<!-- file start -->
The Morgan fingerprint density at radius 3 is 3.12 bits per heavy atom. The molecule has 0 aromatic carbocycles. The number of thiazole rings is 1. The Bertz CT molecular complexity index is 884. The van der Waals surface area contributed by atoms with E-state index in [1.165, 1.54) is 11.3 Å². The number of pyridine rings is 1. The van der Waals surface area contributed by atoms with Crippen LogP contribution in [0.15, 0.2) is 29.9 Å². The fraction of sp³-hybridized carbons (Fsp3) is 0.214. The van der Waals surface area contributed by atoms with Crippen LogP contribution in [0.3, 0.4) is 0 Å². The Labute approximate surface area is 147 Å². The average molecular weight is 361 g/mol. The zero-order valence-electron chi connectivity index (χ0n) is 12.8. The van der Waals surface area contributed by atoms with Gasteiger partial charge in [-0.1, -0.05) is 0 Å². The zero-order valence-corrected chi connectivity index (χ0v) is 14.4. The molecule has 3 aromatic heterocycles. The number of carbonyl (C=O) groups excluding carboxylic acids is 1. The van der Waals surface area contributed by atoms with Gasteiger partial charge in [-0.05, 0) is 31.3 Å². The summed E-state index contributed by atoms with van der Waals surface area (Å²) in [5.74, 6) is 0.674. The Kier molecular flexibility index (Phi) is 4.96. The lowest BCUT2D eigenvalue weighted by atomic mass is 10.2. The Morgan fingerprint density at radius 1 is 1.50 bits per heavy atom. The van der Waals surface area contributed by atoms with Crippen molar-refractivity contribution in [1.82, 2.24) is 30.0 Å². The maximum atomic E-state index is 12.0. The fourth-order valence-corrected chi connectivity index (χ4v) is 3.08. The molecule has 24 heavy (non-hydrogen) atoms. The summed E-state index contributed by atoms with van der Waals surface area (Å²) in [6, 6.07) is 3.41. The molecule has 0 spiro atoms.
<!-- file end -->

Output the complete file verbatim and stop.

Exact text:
The Morgan fingerprint density at radius 3 is 3.12 bits per heavy atom. The molecule has 0 aromatic carbocycles. The number of thiazole rings is 1. The Bertz CT molecular complexity index is 884. The van der Waals surface area contributed by atoms with E-state index in [1.165, 1.54) is 11.3 Å². The number of pyridine rings is 1. The van der Waals surface area contributed by atoms with Crippen LogP contribution in [0.15, 0.2) is 29.9 Å². The fraction of sp³-hybridized carbons (Fsp3) is 0.214. The van der Waals surface area contributed by atoms with Crippen LogP contribution in [0.3, 0.4) is 0 Å². The Labute approximate surface area is 147 Å². The average molecular weight is 361 g/mol. The zero-order valence-electron chi connectivity index (χ0n) is 12.8. The van der Waals surface area contributed by atoms with Gasteiger partial charge in [-0.1, -0.05) is 0 Å². The zero-order valence-corrected chi connectivity index (χ0v) is 14.4. The molecule has 3 aromatic heterocycles. The number of carbonyl (C=O) groups excluding carboxylic acids is 1. The van der Waals surface area contributed by atoms with Gasteiger partial charge in [-0.05, 0) is 31.3 Å². The summed E-state index contributed by atoms with van der Waals surface area (Å²) in [5.74, 6) is 0.674. The Kier molecular flexibility index (Phi) is 4.96. The lowest BCUT2D eigenvalue weighted by atomic mass is 10.2. The Morgan fingerprint density at radius 1 is 1.50 bits per heavy atom. The van der Waals surface area contributed by atoms with Crippen molar-refractivity contribution in [1.82, 2.24) is 30.0 Å². The maximum atomic E-state index is 12.0. The fourth-order valence-corrected chi connectivity index (χ4v) is 3.08. The molecule has 24 heavy (non-hydrogen) atoms. The summed E-state index contributed by atoms with van der Waals surface area (Å²) in [6, 6.07) is 3.41. The molecule has 0 spiro atoms.